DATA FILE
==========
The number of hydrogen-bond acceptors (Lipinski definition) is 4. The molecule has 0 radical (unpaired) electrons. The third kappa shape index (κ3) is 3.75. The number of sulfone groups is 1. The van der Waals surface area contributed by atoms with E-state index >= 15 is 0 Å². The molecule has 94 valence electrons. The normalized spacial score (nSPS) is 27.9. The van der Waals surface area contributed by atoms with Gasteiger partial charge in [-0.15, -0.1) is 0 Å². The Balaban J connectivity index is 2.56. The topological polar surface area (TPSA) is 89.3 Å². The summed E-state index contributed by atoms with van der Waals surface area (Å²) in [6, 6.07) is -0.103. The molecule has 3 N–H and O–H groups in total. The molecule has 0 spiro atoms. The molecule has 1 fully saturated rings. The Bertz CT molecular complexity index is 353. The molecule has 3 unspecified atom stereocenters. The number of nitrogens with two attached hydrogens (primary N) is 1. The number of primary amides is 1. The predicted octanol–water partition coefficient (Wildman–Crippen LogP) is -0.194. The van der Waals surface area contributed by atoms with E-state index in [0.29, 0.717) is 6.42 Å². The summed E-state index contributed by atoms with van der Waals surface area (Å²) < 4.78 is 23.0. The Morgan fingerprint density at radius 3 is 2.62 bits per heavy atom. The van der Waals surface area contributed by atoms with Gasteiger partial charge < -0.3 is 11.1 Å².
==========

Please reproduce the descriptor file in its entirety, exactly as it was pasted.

The number of hydrogen-bond acceptors (Lipinski definition) is 4. The molecule has 0 radical (unpaired) electrons. The third kappa shape index (κ3) is 3.75. The number of sulfone groups is 1. The van der Waals surface area contributed by atoms with E-state index >= 15 is 0 Å². The molecule has 94 valence electrons. The normalized spacial score (nSPS) is 27.9. The van der Waals surface area contributed by atoms with Gasteiger partial charge in [-0.15, -0.1) is 0 Å². The Balaban J connectivity index is 2.56. The topological polar surface area (TPSA) is 89.3 Å². The summed E-state index contributed by atoms with van der Waals surface area (Å²) in [6, 6.07) is -0.103. The molecule has 3 N–H and O–H groups in total. The molecule has 0 spiro atoms. The molecule has 1 fully saturated rings. The Bertz CT molecular complexity index is 353. The molecule has 3 unspecified atom stereocenters. The number of nitrogens with two attached hydrogens (primary N) is 1. The number of primary amides is 1. The predicted octanol–water partition coefficient (Wildman–Crippen LogP) is -0.194. The van der Waals surface area contributed by atoms with E-state index in [0.29, 0.717) is 6.42 Å². The summed E-state index contributed by atoms with van der Waals surface area (Å²) < 4.78 is 23.0. The Morgan fingerprint density at radius 3 is 2.62 bits per heavy atom. The van der Waals surface area contributed by atoms with Gasteiger partial charge < -0.3 is 11.1 Å².